Network Manager who is difficult to deal with = poor recruitment matching and / or poor man management
    isn't dealing with the problems = improper / weak (performance) management, support, training and development
    paid a good salary = disagree. < 40k to manage a network of this size with additional technicians is not a good salary in the IT world.

    Presumably your disquisition on the benefits of an audit weren't part of your disagreement with my post as I was pretty clear on agreeing that it was the right measure.
     
    GeordieKC likes this.
  13. sbcarpenter

    sbcarpenter New commenter

    Hi
    I am both a Head of ICT and Network Manager and have been for much of my career at various schools. In my current school I have an outsourced support contract and technician (600 users).

    From your description he seems arrogant and incompetent. I suggest you consider an independent and professional audit and health check. (Consider getting them in as advanced system troubleshooting and fine tuning consultant, thus ensuring they have admin access to all systems without the extreme step of having them take over unless actually necessary).

    Get to know him a little and make a decision as to whether he will work well with you and the changes you wish to make. See if he has plans/fustrations of his own in the job and then make a decision on his future at your school. If you decide to keep him on, ensure fair performance management where his training needs and targets are managed/monitored properly. Ensure that you have a monitoring system in place that not only records issues but allows user feedback to help with PM.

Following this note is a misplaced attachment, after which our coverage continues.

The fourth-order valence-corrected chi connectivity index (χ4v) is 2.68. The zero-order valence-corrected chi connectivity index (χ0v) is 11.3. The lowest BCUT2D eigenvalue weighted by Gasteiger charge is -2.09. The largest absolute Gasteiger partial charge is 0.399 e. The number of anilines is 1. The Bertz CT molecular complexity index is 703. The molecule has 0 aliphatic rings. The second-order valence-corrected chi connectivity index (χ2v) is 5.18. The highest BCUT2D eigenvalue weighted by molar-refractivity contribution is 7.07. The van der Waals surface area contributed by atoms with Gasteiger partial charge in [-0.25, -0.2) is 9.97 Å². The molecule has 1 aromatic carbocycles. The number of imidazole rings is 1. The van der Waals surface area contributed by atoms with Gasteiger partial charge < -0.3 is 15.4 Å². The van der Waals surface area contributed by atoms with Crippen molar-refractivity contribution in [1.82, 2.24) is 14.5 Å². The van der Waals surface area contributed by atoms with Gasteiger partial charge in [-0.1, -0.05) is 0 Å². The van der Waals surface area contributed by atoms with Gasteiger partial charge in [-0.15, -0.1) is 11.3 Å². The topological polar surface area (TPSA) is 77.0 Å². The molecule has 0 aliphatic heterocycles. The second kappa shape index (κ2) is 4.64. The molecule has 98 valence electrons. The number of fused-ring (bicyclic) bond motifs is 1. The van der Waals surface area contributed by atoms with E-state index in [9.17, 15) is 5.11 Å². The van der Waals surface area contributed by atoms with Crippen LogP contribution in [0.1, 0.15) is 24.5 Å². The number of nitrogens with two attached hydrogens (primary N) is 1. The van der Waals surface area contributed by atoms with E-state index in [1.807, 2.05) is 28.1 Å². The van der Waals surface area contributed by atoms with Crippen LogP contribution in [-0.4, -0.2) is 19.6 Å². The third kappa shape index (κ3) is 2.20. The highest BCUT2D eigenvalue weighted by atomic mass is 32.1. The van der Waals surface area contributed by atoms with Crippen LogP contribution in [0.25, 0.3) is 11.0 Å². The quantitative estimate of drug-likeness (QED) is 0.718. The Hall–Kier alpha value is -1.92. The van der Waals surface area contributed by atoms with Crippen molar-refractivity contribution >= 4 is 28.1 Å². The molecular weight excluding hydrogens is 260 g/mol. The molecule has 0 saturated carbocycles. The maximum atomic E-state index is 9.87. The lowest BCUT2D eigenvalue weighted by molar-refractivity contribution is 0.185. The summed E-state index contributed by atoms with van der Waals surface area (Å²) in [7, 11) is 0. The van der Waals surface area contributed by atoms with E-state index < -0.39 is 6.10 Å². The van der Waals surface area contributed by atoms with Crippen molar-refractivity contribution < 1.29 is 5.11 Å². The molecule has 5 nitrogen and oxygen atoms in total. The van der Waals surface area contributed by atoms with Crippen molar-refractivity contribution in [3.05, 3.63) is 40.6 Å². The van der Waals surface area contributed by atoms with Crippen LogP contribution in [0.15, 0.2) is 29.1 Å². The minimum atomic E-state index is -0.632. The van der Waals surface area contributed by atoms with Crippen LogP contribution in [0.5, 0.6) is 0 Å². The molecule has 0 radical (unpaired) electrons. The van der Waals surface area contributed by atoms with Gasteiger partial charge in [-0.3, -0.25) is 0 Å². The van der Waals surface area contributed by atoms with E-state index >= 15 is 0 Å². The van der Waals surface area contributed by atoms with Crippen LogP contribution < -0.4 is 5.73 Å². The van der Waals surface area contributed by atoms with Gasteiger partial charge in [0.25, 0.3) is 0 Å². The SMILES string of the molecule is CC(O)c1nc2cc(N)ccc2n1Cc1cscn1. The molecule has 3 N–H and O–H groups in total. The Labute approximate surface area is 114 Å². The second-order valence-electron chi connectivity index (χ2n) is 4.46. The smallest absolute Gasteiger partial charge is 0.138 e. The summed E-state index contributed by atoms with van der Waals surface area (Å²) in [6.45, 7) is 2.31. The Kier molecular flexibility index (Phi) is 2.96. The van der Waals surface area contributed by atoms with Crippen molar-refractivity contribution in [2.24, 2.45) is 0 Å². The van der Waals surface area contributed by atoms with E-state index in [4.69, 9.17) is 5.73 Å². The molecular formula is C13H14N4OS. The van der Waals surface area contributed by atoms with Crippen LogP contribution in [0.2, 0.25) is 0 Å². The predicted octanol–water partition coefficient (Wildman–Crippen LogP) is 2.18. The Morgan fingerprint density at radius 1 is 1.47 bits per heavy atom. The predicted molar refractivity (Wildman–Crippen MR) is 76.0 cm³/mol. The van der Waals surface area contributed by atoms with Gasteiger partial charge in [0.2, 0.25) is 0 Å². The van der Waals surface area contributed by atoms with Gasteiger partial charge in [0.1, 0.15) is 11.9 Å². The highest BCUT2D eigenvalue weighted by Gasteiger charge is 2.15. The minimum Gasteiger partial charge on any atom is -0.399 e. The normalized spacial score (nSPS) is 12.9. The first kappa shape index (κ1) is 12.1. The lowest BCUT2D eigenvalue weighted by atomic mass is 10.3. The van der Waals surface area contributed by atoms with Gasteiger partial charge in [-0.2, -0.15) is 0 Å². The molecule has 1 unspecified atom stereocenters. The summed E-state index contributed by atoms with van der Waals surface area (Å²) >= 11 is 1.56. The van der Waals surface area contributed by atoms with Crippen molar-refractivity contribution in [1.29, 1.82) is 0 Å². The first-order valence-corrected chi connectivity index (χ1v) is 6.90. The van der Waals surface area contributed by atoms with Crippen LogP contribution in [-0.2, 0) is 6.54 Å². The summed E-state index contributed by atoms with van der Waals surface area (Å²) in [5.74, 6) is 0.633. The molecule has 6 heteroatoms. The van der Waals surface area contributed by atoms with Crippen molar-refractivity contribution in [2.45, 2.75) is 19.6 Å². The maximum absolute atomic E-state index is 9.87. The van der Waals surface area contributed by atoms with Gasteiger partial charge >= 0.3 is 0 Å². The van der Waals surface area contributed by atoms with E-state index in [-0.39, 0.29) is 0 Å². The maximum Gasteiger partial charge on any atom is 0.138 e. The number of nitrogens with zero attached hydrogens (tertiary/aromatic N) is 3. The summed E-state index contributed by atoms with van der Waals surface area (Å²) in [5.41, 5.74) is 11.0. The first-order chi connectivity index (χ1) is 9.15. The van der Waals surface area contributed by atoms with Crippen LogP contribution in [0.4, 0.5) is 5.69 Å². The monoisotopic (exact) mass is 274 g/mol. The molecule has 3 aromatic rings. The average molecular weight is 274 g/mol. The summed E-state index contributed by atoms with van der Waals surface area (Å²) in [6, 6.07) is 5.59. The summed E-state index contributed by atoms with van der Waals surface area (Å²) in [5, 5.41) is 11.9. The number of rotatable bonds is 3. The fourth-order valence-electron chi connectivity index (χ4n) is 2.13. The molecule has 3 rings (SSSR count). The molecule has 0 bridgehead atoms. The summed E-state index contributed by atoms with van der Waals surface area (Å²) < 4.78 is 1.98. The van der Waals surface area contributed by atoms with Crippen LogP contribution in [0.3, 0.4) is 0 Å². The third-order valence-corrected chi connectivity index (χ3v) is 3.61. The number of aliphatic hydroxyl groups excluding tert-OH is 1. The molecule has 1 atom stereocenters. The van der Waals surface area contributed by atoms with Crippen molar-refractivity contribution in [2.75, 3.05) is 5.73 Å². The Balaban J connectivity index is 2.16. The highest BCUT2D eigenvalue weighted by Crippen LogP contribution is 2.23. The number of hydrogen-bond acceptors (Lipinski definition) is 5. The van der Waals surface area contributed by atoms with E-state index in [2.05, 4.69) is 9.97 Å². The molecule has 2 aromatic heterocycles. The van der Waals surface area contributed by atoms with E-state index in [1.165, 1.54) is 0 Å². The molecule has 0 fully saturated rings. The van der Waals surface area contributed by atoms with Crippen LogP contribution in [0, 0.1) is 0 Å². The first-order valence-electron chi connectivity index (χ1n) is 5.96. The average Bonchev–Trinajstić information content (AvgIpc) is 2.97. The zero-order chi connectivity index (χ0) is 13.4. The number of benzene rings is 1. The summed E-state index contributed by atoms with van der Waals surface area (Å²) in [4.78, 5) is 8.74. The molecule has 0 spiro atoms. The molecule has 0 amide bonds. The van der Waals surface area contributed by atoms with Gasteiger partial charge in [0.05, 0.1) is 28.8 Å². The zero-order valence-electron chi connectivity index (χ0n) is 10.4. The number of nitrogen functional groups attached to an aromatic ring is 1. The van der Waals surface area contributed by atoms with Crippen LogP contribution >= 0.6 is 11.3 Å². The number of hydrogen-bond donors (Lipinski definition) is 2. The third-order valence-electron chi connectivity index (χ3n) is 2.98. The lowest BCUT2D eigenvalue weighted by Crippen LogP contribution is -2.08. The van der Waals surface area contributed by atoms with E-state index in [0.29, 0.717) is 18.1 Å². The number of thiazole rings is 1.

Ensure the IT service dept financial priorities are right and overseen correctly, set up regular and supportive meetings.

    Removing someone without careful planning can leave you up the creek without a paddle. You could rebuild systems from scratch but it could be costly and disruptive.
     
  14. doubledong

    doubledong New commenter

    Update: the two day audit has now been done! Very comprehensive and threw up some astounding things! Not all data, including admin data, was being backed up properly, the backup system was never tested, security patches not applied, outdated software not being updated, slow network being caused by incorrect configuration, monitoring software not properly configured etc etc etc. We are considering our options now and how to move forward but so glad we had an independent inspection of our network. If you haven't had one for a few years, you really should. The network and school data are too critically important to rely on what one Network Manager full of bull is telling you. I'd even say it is negligent to do this.
     
    QueenieBianca likes this.
  15. jmford7

    jmford7 New commenter

    late response I know but my two cents - I'd be careful, even some IT consultants will tell you what you want to hear. They know how to play education and especially teachers who may be lacking in IT knowledge. Personally If I was you i'd sign up to sites like EduGeek which is an IT forum. You've got a lot of IT people and most of them work their butts off to make things work. You'll have plenty of people willing to message you plans on moving forward. Perhaps even a small fee to come visit or even free because some of us enjoy this kind of work (I certainly do).